I know many of you reading this (You are still reading right?) have had similar experiences. You can relate to the crushing pressure and stress that come with these situations.

Throw on the pile my marriage was on the rocks for six months or so. Subtract all major outlets of stress. No motorcycle. No scuba diving. No vacations. No flying. No money for a new hobby!

I was left with a couple of things to occupy me. Reading and video games were two big ones, which are acceptable and affordable means of entertainment. But the only thing left to cope with the stress was alcohol and food.

Here I was, a decent guy – friendly, outgoing and hardworking. I fought hard to be a better husband, better dad and better friend. I mean, come on, when my daughter wanted her ears pierced for her sixth birthday, I took her! She was scared of the piercing gun, so I got my ears pierced first while she sat on my lap and watched. Who does that? (The piercings are now gone, and all pictures of me wearing pretty princess studs have been destroyed.)

And yet, I was struggling with being the unflinching oak of a family.

Oh…and I gained some more weight.

I was doing everything I should do for everyone else in my life, but I felt I didn’t have the time or the means to do ANYTHING for myself. The only way I could reward myself was with alcohol and food. I would sit down at 11:30 p.m. at night and read for a couple hours. I would have a martini and maybe snack on a treat I got for myself (mmm…sour patch kids!). Then I would be feeling good, have a second drink and remember there was meatloaf in the fridge. Then I’d go back to get the accompanying mashed potatoes. If I made it to drink number three, I was considering the advisability of filling a hot dog bun with peanut butter and bacon. Then…er…well, you get the picture.

Rehab for Food Addiction

So after several serious and failed attempts in the last couple years, I came to hear about the OPTIFAST program through Mercy Medical Center.

At first I was immediately against it. It is a supplement program.

I was like, ‘I KNOW where to buy SlimFast. Thank you.’

Upon further desperation, I got some more information and met with the people there. I found out it is much more. The program is monitored. That means you see licensed healthcare professionals (doctors, nutritionists, dietitians, etc.) every week. There is counseling, education, group sessions, classes, and all kinds of other accompanying material. I started to think it might work for me.

I explained it to my family and friends and they were filled with trepidation at first as well. I related it (I think) pretty well. Look at it like this: If I was addicted to crack, it’s not crack that is the problem. It’s an underlying problem with the way I am coping with issues in my life. Likewise, if I got sent to rehab, they wouldn’t suggest a “diet” of just “less crack” every day. They would completely detox you, and spend the subsequent 60 to 90 days getting you physically well while using an intensive array of therapy, education, monitoring, classes, group session, and assorted tools to get you on the road to being healthy. At the end of rehab, you are sent back into the world healthier and with a new set of tools and ideas and habits about how to approach things.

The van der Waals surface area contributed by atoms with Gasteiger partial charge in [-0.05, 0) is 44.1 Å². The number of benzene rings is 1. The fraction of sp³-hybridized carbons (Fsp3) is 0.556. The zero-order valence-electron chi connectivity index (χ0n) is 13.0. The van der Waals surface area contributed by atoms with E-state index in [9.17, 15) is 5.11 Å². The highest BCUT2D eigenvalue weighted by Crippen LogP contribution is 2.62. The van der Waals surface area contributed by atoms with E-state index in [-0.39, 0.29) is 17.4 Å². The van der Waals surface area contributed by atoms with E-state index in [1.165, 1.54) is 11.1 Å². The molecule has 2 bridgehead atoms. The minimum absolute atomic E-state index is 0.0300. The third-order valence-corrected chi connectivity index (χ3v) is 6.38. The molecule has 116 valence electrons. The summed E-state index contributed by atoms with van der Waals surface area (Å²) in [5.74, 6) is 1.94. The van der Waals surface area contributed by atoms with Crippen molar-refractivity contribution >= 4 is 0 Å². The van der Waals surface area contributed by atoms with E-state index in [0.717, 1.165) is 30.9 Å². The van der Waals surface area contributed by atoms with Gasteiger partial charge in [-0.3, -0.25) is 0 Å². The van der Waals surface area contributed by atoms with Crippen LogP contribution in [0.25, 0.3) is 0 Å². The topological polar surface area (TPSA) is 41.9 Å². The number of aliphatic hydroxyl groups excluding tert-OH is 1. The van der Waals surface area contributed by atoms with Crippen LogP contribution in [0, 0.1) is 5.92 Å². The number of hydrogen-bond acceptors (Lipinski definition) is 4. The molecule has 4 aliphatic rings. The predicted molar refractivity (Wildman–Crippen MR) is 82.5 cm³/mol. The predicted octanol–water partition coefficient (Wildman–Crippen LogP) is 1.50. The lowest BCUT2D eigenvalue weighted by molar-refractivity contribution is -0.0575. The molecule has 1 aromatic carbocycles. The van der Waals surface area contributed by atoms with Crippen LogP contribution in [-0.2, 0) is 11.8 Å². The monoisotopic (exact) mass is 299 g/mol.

Well, I’ve never done crack. But going to rehab for food sounds like exactly what I need. I would imagine that if you are reading this and you are five or 10 pounds overweight, you may have just stopped exercising or suddenly become painfully aware of buffalo-flavored potato chips. I believe in this case, yes, it just takes some control and willpower to correct that weight.

If on the other hand you are like me (see the pictures below) and weigh 437 pounds, it is more than willpower that is needed. Just like with drug addiction, it is possible to be so broken that there is no way out without help.

Are morbidly obese people just like everyone else? I asked the question earlier, and I would say my answer is no. I think I work hard to be an exceptional person, better than the bare minimum, to my family, my wife, and the people around me. I do this at the expense of myself, and now, I am hoping that the biggest difference between a morbidly obese person and a regular weight person can be seen by everyone.

Inside every one of us “fat people” is another living, caring, breathing, hoping, dreaming person who just like you struggles with their role as a father, mother, brother, sister, daughter, son, friend, coach, teacher, mentor, manager, co-worker. Inside every fat person is someone who needs serious, compassionate help to overcome a problem in their life that is insurmountable on their own.

I think the folks at Mercy, through this OPTIFAST program, are exactly the help I need.

 

Follow My Journey

If you’ve stuck with me this far, I would like to invite you to follow along every week. I promise they won’t be as long as this blog post. In fact, I promise to keep them heartfelt, entertaining, and maybe even a little fun. I wanted to take this opportunity to let you know who I am, and I am looking forward to hearing from you to find out who you are, too! So, add your comments below.

I start my testing and evaluation for the program next week, so I will see you then!